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Background

The SoIC cgi server allows the running of arbitrary programs (eg. perl, python, scheme, bash, etc). In order to use the SoIC cgi server you must have an account on the SoIC Unified Linux systems. Furthermore, you must have an account in the Sharks domain since having a Burrow account is not sufficient. By default, all SoIC faculty and graduate students will be automatically given an account on these systems. Furthermore, many other staff and students will also be given accounts as needed for various projects and classes. You can check the status of your account per the KB article How do I get detailed information about my Linux accounts?. If you are SoIC faculty, staff, or student and don't have an account, you can submit a service request.

The SoIC server cgi.soic.indiana.edu is used for cgi program support. This server runs an apache server with suEXEC Support.  What this means is that your cgi programs will run under your account and not as the normal apache user. As a result, your scripts will have the full permissions (and limitations) of your account.

Configuration

In order to set up your account for cgi use, you have 2 options:

  1. Using make-cgi - Anyone with an account on the SoIC systems can log in (via ssh) and run the make-cgi script.  In most cases, you will need to answer 'yes' to all the questions this script asks in order for everything to work properly.  This script will set up a directory /u/username/cgi-pub and you will need to place your cgi (or php) programs in that directory.  Once that is done, you can access them via the web using a URL like the following:

  2. SoIC Graduate Students, Faculty, and Staff - If you are a current SoIC graduate student, faculty, or staff member you can create CGI hosting and have it be your default homepage listing by visiting the Homepage Mangement System.  Just select the option to Create a homepage, and then select CGI/PHP Hosting.  This web page will set up a directory /u/username/cgi-pub and you will need to place your cgi (or php) programs in that directory.  Once that is done, you can access them via the web using a URL like the following:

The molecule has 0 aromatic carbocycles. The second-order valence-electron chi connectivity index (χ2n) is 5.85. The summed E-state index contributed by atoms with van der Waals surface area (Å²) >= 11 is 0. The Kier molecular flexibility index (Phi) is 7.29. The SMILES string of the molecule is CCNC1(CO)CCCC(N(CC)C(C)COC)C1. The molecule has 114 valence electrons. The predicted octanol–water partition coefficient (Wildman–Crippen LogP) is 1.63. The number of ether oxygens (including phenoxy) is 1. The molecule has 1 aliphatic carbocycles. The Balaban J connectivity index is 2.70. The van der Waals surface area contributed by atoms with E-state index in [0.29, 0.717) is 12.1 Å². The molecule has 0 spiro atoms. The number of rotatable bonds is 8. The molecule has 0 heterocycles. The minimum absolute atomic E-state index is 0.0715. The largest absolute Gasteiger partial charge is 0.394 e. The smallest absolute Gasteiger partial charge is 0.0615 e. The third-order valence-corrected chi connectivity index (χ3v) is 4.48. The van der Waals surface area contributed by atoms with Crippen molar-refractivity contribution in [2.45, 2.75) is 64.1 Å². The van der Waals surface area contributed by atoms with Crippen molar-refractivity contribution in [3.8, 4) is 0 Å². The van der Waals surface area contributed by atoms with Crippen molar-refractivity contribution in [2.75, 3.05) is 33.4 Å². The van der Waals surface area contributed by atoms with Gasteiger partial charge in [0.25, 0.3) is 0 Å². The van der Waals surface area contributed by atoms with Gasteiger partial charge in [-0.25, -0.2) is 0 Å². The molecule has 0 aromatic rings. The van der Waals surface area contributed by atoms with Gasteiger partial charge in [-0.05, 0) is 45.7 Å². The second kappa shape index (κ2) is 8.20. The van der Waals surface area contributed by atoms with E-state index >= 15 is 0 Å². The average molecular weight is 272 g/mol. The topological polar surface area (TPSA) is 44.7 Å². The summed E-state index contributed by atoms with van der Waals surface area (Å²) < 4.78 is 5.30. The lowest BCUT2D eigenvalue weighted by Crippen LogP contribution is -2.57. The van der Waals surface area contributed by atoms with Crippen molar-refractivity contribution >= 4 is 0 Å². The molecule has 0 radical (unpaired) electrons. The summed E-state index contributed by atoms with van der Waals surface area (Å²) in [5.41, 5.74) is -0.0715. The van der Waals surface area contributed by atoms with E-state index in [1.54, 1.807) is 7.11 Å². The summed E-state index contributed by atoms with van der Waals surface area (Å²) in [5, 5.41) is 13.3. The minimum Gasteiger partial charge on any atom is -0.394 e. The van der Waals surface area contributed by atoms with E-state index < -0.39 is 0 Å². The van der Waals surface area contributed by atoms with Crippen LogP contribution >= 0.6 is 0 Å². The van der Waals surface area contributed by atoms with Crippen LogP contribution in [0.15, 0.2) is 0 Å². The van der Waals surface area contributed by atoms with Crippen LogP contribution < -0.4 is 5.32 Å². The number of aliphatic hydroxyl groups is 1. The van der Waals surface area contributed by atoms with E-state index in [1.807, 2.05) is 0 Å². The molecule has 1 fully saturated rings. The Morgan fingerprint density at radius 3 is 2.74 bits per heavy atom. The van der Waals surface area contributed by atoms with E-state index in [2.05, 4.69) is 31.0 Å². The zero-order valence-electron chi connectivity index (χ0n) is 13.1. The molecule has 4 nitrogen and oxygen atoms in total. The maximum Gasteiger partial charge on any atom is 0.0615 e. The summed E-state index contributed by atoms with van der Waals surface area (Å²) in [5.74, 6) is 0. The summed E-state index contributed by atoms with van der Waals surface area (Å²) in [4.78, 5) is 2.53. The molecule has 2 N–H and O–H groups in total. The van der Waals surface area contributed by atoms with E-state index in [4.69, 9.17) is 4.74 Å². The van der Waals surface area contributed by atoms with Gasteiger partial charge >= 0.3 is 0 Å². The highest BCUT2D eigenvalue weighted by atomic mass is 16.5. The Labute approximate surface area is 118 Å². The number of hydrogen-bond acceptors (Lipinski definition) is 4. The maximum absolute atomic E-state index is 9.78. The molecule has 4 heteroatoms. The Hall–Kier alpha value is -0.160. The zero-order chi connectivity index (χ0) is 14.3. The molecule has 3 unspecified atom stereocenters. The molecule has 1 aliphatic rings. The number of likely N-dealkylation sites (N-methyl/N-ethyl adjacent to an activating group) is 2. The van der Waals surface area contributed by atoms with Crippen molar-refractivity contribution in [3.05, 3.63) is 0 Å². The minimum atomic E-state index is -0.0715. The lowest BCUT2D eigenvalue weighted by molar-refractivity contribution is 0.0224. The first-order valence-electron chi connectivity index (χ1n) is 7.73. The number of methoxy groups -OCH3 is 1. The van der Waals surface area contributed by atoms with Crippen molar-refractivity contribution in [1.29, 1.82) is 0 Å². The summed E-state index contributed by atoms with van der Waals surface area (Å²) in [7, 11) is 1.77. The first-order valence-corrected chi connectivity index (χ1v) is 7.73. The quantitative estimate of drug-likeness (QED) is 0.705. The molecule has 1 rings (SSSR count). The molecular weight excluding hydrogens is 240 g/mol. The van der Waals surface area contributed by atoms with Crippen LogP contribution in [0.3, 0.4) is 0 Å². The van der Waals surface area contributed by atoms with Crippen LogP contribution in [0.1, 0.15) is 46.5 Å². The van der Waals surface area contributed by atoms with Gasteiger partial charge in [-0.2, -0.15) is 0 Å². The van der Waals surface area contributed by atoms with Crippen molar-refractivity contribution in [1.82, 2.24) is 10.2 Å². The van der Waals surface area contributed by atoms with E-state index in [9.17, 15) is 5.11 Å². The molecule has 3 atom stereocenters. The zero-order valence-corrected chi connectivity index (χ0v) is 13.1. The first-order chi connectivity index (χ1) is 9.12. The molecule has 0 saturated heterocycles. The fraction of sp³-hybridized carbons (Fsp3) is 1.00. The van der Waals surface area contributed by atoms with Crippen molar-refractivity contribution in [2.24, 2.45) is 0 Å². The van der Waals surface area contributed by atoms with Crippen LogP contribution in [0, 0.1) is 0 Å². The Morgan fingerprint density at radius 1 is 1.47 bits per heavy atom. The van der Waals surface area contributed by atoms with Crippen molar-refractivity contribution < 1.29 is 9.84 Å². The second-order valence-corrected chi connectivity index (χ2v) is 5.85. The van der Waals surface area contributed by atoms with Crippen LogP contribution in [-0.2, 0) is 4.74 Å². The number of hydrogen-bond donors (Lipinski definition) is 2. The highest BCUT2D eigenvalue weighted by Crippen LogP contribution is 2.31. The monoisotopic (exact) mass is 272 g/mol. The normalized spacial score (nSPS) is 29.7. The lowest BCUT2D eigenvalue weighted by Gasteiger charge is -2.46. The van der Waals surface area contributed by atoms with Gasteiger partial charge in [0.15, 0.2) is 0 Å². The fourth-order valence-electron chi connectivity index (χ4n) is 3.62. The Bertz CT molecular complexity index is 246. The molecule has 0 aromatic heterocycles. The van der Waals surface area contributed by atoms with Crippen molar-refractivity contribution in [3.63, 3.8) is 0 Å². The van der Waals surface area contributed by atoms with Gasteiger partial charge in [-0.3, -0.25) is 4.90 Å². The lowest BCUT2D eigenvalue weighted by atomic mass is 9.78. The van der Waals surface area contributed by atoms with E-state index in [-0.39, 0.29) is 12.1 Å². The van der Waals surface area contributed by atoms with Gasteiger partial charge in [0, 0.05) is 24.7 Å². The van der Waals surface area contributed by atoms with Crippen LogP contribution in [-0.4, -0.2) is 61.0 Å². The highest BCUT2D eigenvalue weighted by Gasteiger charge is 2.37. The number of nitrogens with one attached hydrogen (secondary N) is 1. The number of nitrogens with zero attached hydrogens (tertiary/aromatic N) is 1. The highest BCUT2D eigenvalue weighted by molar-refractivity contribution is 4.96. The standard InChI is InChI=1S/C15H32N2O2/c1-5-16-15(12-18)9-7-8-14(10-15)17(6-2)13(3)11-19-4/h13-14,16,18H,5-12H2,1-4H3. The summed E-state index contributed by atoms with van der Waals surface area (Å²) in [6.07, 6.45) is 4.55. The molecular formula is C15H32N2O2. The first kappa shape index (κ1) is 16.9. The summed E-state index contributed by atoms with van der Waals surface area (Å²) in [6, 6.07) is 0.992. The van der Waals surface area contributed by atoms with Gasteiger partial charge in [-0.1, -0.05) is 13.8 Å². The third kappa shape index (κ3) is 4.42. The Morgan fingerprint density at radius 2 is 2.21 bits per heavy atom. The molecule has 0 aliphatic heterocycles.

Troubleshooting

These troubleshooting tips apply only to CGI scripts and not PHP. See the PHP page for more information about running PHP scripts.

There are a number of things that can go wrong when setting up your cgi scripts. Here are some common pitfalls you are likely to run into:

  1. Use the CGI/PHP Verification Tool - We have an On-Line Verification Tool that you can use to check your URL.  It will report many common errors and give you tips on how to fix them.  It is not capable of detecting all possible problems, but is definitely the first place to start.
  2. Program Coding Errors - You must make sure that your program doesn't contain errors. You should at least verify that the program runs without obvious errors when run from the command prompt. In order to test your script in the same environment as it is run via the web, you will need to ssh into the cgi server, cgi.soic.indiana.edu and run it there. If you run it on some other system (like silo or tank) you may get different versions of things like python and perl.
  3. Improper Headers- Your cgi program must output the proper headers for the content you are generating and these headers must be the first thing your program prints. For example, if you are generating simple HTML content, the first thing your program outputs may look like the following:

    Content-type: text/html
    
    

    Note that the Content-type: line must be followed by a blank line.

  4. Script Not Executable - Your cgi programs must be executables (ie. have the xpermission bit set). You can make sure this is set with something like:

    $ chmod +x somefile.cgi
    
  5. Script Writeable by Others- Your cgi programs must not be writeable by anyone else. Allowing group or world write permissions would meant that other people could edit your scripts and run anything they was as you which would open up all kinds of security issues. You can assume that your script is not writeable by other with:

    $ chmod go-w somefile.cgi